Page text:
The committee included the playwright Fabre d’Églantine (1750-94), who offered a series of names for the new months based on the agricultural year. While the structure of the calendar was allied to cold reason, the new nomenclature sought poetic appeal and gave the world such words as ‘thermidor’, the month of heat, and ‘germinal’, the month of germination. Plays, novels, films (and crustaceous recipes) have been indebted to these neologisms. But the longevity of this aspect of the French Republican calendar points to the resonance of the ideals it attempted to embody: an idealistic, even romantic, belief in the possibility of starting again and creating the world anew. Generations of revolutionaries have sought to associate themselves with this legacy, adopting the new calendar during the Paris Commune, for example, and in the USSR by the creation of a Soviet calendar from 1923 to 1940, with five-day weeks. Communists and radicals were able to assert their republican or revolutionary credentials by using the system to date their publications and even by creating their own decimal timepieces. The notion of a fresh beginning had its most notorious outing during the Cambodian revolution, with the call for a ‘Year Zero’.
But ideals must confront reality. As the commercial decision taken by Samoa shows, the demands of modern commerce do more to drive timekeeping than political agendas. The real legacy of the Republican calendar lies not just in its call for optimistic change but in the scientific and commercial underpinnings of modern calendars. Romme and Fabre d’Églantine missed the importance of industrial reform, but believed that the calendar’s agricultural associations not only gave a grounding in the natural world, but would help to promote best practice in agronomy. When it was abolished in 1805 it was for commercial and scientific reasons rather than any attempt by Napoleon to distance himself from the revolution.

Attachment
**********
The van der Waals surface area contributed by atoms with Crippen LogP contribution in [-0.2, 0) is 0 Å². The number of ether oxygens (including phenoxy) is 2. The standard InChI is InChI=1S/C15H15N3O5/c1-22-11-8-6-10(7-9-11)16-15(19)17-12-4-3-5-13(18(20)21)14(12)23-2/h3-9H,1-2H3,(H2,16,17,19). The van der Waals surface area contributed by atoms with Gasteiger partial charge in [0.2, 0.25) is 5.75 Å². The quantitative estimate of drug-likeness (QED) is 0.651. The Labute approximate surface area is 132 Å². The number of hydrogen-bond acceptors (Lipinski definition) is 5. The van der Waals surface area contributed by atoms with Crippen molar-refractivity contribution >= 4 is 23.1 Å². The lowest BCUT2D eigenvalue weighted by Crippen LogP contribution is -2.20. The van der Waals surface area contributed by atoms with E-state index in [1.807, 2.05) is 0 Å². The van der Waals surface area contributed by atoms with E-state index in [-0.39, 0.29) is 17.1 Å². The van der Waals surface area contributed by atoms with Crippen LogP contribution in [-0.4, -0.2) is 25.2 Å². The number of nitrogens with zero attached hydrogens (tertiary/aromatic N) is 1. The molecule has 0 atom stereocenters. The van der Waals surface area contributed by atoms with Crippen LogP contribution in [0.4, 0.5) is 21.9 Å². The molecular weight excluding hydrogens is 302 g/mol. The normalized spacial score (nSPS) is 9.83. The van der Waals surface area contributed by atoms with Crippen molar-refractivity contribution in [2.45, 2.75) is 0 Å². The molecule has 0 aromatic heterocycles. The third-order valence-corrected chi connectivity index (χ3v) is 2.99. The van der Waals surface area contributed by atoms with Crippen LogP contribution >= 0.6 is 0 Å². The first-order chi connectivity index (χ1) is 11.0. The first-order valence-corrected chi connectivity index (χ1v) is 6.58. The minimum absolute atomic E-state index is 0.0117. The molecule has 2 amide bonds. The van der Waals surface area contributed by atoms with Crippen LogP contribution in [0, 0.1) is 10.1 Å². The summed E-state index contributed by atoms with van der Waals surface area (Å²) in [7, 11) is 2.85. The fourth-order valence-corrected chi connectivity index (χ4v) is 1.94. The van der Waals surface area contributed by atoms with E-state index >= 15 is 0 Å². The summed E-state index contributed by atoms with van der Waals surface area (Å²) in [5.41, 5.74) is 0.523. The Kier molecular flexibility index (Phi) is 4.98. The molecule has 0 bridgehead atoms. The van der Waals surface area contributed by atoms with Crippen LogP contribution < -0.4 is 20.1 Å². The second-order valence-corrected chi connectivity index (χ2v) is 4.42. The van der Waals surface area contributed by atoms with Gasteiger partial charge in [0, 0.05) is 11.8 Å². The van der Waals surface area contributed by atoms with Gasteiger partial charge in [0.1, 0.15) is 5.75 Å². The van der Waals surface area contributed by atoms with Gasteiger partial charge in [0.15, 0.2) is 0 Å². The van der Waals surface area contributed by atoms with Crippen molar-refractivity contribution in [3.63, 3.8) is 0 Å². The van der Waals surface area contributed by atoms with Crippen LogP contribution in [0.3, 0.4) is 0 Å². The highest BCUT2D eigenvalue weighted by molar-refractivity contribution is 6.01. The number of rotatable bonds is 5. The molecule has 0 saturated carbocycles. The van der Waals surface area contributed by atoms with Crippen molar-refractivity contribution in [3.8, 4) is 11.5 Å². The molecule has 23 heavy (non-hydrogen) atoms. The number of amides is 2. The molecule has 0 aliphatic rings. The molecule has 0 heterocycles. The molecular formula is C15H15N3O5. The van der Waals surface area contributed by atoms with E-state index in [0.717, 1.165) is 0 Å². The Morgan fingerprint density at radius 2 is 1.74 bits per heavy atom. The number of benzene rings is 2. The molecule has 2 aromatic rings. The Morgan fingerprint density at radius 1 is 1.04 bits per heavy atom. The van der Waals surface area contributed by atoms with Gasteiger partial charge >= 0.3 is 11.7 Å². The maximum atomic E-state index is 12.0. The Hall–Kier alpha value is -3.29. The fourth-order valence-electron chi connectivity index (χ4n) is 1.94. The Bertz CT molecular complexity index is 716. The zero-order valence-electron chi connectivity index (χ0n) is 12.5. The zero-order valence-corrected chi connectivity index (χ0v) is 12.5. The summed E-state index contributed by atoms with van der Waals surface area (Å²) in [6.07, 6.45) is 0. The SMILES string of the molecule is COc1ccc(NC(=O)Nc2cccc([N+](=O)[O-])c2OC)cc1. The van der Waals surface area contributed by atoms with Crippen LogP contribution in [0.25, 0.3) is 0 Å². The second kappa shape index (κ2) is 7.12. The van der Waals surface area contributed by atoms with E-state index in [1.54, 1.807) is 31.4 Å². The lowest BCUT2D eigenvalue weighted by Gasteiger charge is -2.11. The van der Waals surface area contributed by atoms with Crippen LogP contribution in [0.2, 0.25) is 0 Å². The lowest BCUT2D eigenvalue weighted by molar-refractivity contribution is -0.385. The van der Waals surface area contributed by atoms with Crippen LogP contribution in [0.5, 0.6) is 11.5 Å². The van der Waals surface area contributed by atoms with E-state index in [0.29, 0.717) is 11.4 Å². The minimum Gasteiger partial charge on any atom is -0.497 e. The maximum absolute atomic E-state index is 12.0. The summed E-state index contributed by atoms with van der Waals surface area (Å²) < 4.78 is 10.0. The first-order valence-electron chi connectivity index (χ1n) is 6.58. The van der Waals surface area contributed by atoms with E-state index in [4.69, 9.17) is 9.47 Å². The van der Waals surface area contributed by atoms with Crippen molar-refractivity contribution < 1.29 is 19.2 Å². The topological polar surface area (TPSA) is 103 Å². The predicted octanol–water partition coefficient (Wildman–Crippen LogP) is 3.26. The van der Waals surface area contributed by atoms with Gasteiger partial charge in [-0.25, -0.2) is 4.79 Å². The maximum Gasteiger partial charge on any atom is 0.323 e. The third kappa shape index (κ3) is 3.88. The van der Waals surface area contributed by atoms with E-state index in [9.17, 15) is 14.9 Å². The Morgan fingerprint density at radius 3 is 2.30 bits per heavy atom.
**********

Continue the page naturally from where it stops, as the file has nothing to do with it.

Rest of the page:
The series of international treaties and conventions of the 19th century that gave rise to the International Date Line skirted by Samoa derive from the impetus of change driven by technological reform – such as the telegram and railway timetable – and international trade. Our modern calendar is a monument not to the universal ideals of liberty as envisioned by Romme but to the practicalities and exigencies of global trade.